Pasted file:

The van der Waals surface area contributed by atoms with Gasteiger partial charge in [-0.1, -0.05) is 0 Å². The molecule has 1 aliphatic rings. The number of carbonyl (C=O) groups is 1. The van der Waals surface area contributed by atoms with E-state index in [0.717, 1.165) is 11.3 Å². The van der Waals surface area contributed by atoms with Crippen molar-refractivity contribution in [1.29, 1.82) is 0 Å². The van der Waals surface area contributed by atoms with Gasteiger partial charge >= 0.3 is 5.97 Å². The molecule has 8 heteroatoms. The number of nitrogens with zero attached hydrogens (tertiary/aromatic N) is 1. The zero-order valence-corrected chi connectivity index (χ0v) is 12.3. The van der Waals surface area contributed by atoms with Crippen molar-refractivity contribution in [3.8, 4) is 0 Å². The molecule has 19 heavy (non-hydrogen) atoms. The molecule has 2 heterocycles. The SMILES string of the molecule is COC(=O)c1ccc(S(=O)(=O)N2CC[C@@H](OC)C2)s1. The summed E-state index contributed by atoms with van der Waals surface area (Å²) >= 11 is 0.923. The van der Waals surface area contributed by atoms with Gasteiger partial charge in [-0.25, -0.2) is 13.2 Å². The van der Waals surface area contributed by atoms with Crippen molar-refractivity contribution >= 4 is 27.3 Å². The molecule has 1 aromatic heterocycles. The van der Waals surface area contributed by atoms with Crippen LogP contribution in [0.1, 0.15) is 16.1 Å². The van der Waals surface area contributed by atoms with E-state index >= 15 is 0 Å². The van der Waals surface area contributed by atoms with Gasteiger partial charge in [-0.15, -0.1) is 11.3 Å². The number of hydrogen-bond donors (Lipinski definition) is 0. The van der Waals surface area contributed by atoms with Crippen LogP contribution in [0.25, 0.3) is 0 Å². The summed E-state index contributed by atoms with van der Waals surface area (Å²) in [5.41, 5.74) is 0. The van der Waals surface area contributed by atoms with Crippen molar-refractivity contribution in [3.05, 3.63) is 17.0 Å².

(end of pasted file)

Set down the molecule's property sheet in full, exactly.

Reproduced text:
The van der Waals surface area contributed by atoms with Gasteiger partial charge in [-0.1, -0.05) is 0 Å². The molecule has 1 aliphatic rings. The number of carbonyl (C=O) groups is 1. The van der Waals surface area contributed by atoms with E-state index in [0.717, 1.165) is 11.3 Å². The van der Waals surface area contributed by atoms with Crippen molar-refractivity contribution in [1.29, 1.82) is 0 Å². The van der Waals surface area contributed by atoms with Gasteiger partial charge >= 0.3 is 5.97 Å². The molecule has 8 heteroatoms. The number of nitrogens with zero attached hydrogens (tertiary/aromatic N) is 1. The zero-order valence-corrected chi connectivity index (χ0v) is 12.3. The van der Waals surface area contributed by atoms with Crippen molar-refractivity contribution in [3.8, 4) is 0 Å². The molecule has 19 heavy (non-hydrogen) atoms. The molecule has 2 heterocycles. The SMILES string of the molecule is COC(=O)c1ccc(S(=O)(=O)N2CC[C@@H](OC)C2)s1. The summed E-state index contributed by atoms with van der Waals surface area (Å²) >= 11 is 0.923. The van der Waals surface area contributed by atoms with Gasteiger partial charge in [-0.25, -0.2) is 13.2 Å². The van der Waals surface area contributed by atoms with Crippen molar-refractivity contribution >= 4 is 27.3 Å². The molecule has 1 aromatic heterocycles. The van der Waals surface area contributed by atoms with Crippen LogP contribution in [0.1, 0.15) is 16.1 Å². The van der Waals surface area contributed by atoms with E-state index >= 15 is 0 Å². The van der Waals surface area contributed by atoms with Gasteiger partial charge in [-0.15, -0.1) is 11.3 Å². The number of hydrogen-bond donors (Lipinski definition) is 0. The van der Waals surface area contributed by atoms with Crippen LogP contribution in [0.25, 0.3) is 0 Å². The summed E-state index contributed by atoms with van der Waals surface area (Å²) in [5.41, 5.74) is 0. The van der Waals surface area contributed by atoms with Crippen molar-refractivity contribution in [3.05, 3.63) is 17.0 Å².